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  • A ‘sesame war’ brewing on Ethiopia-Sudan border?

    Apr 25th, 2024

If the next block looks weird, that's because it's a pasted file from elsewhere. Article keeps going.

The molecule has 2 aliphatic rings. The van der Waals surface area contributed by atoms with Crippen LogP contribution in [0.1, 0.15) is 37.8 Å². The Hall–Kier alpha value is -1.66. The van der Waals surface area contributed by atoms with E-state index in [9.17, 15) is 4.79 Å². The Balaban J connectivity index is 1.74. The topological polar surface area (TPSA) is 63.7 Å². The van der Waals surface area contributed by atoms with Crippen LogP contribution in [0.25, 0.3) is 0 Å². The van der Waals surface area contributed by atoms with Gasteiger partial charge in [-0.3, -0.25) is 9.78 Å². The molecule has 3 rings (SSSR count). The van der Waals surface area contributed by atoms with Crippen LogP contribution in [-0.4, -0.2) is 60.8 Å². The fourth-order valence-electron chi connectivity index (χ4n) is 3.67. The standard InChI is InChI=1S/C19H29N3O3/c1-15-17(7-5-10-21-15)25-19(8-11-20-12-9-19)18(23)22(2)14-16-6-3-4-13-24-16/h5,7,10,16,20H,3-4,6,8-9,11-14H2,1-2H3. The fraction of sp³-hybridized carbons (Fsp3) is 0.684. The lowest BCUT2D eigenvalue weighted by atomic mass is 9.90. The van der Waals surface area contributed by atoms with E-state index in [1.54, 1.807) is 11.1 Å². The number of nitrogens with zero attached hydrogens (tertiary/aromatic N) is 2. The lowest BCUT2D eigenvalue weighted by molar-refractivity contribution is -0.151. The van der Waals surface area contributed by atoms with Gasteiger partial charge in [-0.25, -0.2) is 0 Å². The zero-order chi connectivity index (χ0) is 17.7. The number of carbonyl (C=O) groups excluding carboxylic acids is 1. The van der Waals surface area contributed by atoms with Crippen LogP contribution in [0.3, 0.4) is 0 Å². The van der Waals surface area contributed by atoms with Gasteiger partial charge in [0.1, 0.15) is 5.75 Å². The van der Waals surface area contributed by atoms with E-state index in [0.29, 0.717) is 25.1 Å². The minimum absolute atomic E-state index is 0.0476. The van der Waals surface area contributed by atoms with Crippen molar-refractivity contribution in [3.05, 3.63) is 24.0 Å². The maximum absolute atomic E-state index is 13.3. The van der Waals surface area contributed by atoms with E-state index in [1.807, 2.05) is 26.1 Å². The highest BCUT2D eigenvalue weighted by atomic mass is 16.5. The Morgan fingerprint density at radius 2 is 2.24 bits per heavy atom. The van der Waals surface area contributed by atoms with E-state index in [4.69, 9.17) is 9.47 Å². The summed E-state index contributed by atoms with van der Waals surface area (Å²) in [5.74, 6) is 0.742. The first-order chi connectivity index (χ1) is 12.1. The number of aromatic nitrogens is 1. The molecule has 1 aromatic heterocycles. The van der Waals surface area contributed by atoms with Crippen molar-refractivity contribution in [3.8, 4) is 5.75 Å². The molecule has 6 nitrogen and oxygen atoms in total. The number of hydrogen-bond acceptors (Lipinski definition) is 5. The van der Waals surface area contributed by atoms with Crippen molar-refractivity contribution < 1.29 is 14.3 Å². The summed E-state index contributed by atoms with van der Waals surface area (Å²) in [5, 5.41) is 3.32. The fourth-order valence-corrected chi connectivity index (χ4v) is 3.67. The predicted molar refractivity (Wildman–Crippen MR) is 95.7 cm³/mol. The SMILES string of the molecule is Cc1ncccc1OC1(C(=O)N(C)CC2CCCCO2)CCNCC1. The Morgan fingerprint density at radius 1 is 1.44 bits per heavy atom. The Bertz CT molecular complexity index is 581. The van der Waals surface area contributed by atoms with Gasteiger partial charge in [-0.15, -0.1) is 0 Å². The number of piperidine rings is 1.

The conflict in northern Ethiopia’s Tigray region has had a lasting effect on agriculture in the borderlands of Ethiopia, Sudan and Eritrea, as sesame farming revenues have become a money-making venture for armed groups. Sesame thrives in the dry, sandy soil of Western Tigray (also referred to as Welkait), Ethiopia, and the Gedaref and Kassala states of eastern Sudan. But sesame cultivation has come with longstanding territorial disputes in these contested conflict zones.Before November 2020, Tigray was a powerhouse in global sesame production, contributing almost a third of Ethiopia’s sesame exports, amounting to $350m annually. This positioned sesame as a vital economic asset for Ethiopia, ranking second only to coffee in foreign currency earnings. “To put it in perspective, for Ethiopia, sesame and oil seeds have been the second or third most valuable export product after coffee and cut flowers,” Ahmed Soliman, a Horn of Africa researcher at Chatham House, tells The Africa Report.“For Sudan, it is the same, with sesame second to gold, and as valuable as the livestock sector,” he adds.However, the onset of the Tigray war and Sudan civil war in 2020 and 2023 marked a significant downturn in sesame production. Amidst clashes along the border and trade disruptions, sesame’s once-thriving status has waned, paving the way for illicit activities, and attracting various informal and, at times, criminal syndicates amidst the weakened state control in sesame-producing regions. “Despite the negative impact of the war on the cultivation process of the different crops in the 2023 planting season, as the farmers faced financial obstacles to purchase agricultural inputs and meet operations costs, Sudan cultivated sesame in other places, especially in White Nile state and obtained good yield per unit area,” Adam Yao, deputy FAO representative, tells The Africa Report. “Sesame has remained on the top of Sudan’s main agriculture crops for export in 2023, despite the war,” Yao says, adding: “If warring parties decide to invest in agriculture production to support their war efforts, they may provide safety to farmers under their control areas to continue the production.” ‘Protecting’ farmers Sesame is an oilseed crop cultivated for its edible seeds rich in oil and protein. Thriving in warm climates, sesame is grown primarily for its oil content, making it a vital component of the region’s agricultural landscape and economy. The conflict in Ethiopia’s Tigray region led to the displacement of around 600,000 people, some of whom sought refuge in Sudan. However, tensions arose between Sudan and Ethiopia as the Sudanese Armed Forces (SAF) deployed heavily in disputed border areas, ostensibly to protect farmers. READ MORE Sudan: Stalemate as Burhan-Hemeti power struggle continues Despite territorial disputes and historical conflicts over the border, cooperation between farmers has traditionally prevailed in areas like the Al-Fashaga district, which serves as a significant sesame hub in Sudan. However, conflict intensification on both sides of the border has reshaped cycles of cooperation and conflict in these regions.“The revenue generated from sesame is now being exploited for purposes of violence, extortion, contraband, and criminal endeavours,” Abel Abate Demissie, a conflict researcher, tells The Africa Report. This poses a substantial security threat to the two countries involved and the broader region. “It exacerbates the impoverishment of local communities, complicating efforts to resolve the political and security crises in both countries, especially concerning border disputes,” says Abel.The importance of sesame extends beyond local markets, with significant trade links stretching to international markets, particularly in the Middle East. The involvement of external actors such as the United Arab Emirates, in supplying weapons and influencing political shifts in the region further complicates the situation. Politics and sesame Competition to control sesame revenues has reshaped local agricultural markets. Amhara’s dominance in Western Tigray and the potential for reclaiming Al-Fashaga pose ongoing challenges. Amid civil war and territorial rivalry on both sides of the border, the sesame trade now plays a central role in a conflict economy that perpetuates violence and political instability. “The SAF’s incursion into Al-Fashaga from late 2020 and subsequent securitisation of the area have affected many of the actors involved in the local sesame sector – from businesspeople to farmers and labourers,” says Soliman. He adds that companies and investors aligned with SAF have entered the sesame industry, redirecting control away from Ethiopian markets. Some of these entities have ties to Sudan’s Defense Industries System (DIS), a significant conglomerate owned by SAF, which finances the army through various commercial ventures.Soliman suggests several steps to safeguard the sesame industry and ensure its sustainability, calling for cooperative cross-border measures that build trust and provide support for external and multilateral dialogue and mediation.“There is also a need for internal dialogue to be strengthened, such as between members of the Amhara and Tigrayan elites,” he adds.